An interesting article published in medRxiv January 2020 looked at the evidence as a preprint to determine the rates and predictors of uptake of formal and informal mental health support. 

The COVID-19 pandemic has put a great strain on people’s mental health.  A growing number of studies have shown worsening mental health measures globally during the pandemic.  However, there is lack of any empirical study on how people have supported their mental health during this pandemic.  This study aimed to examine a number of formal and informal mental health support groups.  It also explored factors that might be associated with the use of different types of mental health support.  

  • 26,740 adults in the UCL COVID-19 social study were analysed between 13 April and 3 July 2020.  
  • 45% of people reported talking to friends or family members to support their mental health.
  • 43% engaged in self-care activities.
  • 20% took medication.
  • 9% spoke to mental health professionals.
  • 8% talked to a GP or another health professional.
  • 8% used help lines or online services.

Gender, education, living status, loneliness, pre-existing mental health conditions, general depression and anxiety, coping and personality were found to be associated with the use of mental health support groups.  

This preprint concluded that while the negative impacts caused by the COVID-19 pandemic were inevitable, people can play an active role in managing their own mental health.

Understanding the patterns and predictors of various kinds of mental health support during the pandemic is crucial to the future planning of services and delivery through recognising potential barriers to mental healthcare faced by certain groups.  The results showed the following:

1. Social factors: People who lived alone had higher odds of talking to mental health professionals, engaging in self-care activities or talking to family and friends than those who lived with others.

2. Mental health: People with pre-existing mental health diagnoses were more likely to use all approaches to support their mental health.  In particular, the odds of taking medication for someone with a mental health diagnosis was nearly 25 times higher than those without a diagnosis.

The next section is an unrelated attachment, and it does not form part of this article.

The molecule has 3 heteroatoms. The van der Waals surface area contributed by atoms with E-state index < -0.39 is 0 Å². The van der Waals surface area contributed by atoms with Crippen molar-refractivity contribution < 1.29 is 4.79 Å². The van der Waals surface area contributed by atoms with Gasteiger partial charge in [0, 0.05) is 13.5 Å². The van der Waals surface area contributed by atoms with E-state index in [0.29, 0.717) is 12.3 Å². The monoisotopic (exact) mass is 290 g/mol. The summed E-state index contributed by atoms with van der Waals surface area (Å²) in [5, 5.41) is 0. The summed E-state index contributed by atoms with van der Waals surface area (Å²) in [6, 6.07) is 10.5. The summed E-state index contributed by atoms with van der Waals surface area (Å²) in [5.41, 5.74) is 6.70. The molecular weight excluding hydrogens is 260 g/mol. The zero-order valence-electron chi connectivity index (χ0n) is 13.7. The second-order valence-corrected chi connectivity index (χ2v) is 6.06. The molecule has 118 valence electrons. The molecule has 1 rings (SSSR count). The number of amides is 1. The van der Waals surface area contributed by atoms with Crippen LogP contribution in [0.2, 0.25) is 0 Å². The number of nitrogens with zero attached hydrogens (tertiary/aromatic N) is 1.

3. Psychological factors: People with a problem focused coping strategy were more likely to engage in self-care activity, whereas those with an avoidant coping strategy were more likely to take medication.  Those with an emotion focused coping strategy were more likely to support their mental health through medication.  

A socially supportive coping strategy was positively associated with all types of mental health support, in particular talking to family or friends.  Interestingly, people with high levels of agreeableness and neuroticism were more likely to seek mental health support through helplines/online services.  People who were more open to experiences or extroverted were more likely to seek support from family or friends. 

A number of types of mental health were accessed.  People aged 60 or over took fewer approaches to support their mental health compared with younger adults.  

In contrast, females, people with higher educational levels, those who lived alone, those with a higher level of loneliness, depression and anxiety and people with pre-existing mental health diagnoses used more approaches to support their mental health.

In addition, people with various coping strategies and those with higher levels of openness, extraversion, agreeableness and neuroticism also used more types of mental health support. 

4. Finally, ethnicity, employment status, household income, living area, social network and level of consciousness were not related to the number or types of mental health support groups access.  

The London General Practice is aware that there has been an increase in poor mental health within all groups of society and encourages anyone feeling or suffering should seek appropriate medical intervention as soon as possible.

Dr Paul Ettlinger

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